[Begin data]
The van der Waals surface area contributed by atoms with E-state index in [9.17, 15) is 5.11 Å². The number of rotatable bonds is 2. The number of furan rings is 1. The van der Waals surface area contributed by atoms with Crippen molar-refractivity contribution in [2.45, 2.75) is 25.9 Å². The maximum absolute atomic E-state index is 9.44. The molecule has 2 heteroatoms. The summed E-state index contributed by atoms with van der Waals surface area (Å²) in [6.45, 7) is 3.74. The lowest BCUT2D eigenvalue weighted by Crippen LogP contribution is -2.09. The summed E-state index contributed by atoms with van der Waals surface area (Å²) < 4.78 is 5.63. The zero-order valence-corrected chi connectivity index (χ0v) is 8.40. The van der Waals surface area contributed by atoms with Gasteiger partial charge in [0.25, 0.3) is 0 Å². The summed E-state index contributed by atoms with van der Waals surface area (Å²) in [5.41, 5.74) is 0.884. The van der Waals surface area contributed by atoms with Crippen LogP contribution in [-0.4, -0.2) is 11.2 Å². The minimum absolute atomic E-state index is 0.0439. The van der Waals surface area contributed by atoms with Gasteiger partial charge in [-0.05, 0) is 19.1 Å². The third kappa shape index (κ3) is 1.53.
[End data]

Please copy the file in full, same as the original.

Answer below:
The van der Waals surface area contributed by atoms with E-state index in [9.17, 15) is 5.11 Å². The number of rotatable bonds is 2. The number of furan rings is 1. The van der Waals surface area contributed by atoms with Crippen molar-refractivity contribution in [2.45, 2.75) is 25.9 Å². The maximum absolute atomic E-state index is 9.44. The molecule has 2 heteroatoms. The summed E-state index contributed by atoms with van der Waals surface area (Å²) in [6.45, 7) is 3.74. The lowest BCUT2D eigenvalue weighted by Crippen LogP contribution is -2.09. The summed E-state index contributed by atoms with van der Waals surface area (Å²) < 4.78 is 5.63. The zero-order valence-corrected chi connectivity index (χ0v) is 8.40. The van der Waals surface area contributed by atoms with Gasteiger partial charge in [0.25, 0.3) is 0 Å². The summed E-state index contributed by atoms with van der Waals surface area (Å²) in [5.41, 5.74) is 0.884. The van der Waals surface area contributed by atoms with Crippen LogP contribution in [-0.4, -0.2) is 11.2 Å². The minimum absolute atomic E-state index is 0.0439. The van der Waals surface area contributed by atoms with Gasteiger partial charge in [-0.05, 0) is 19.1 Å². The third kappa shape index (κ3) is 1.53.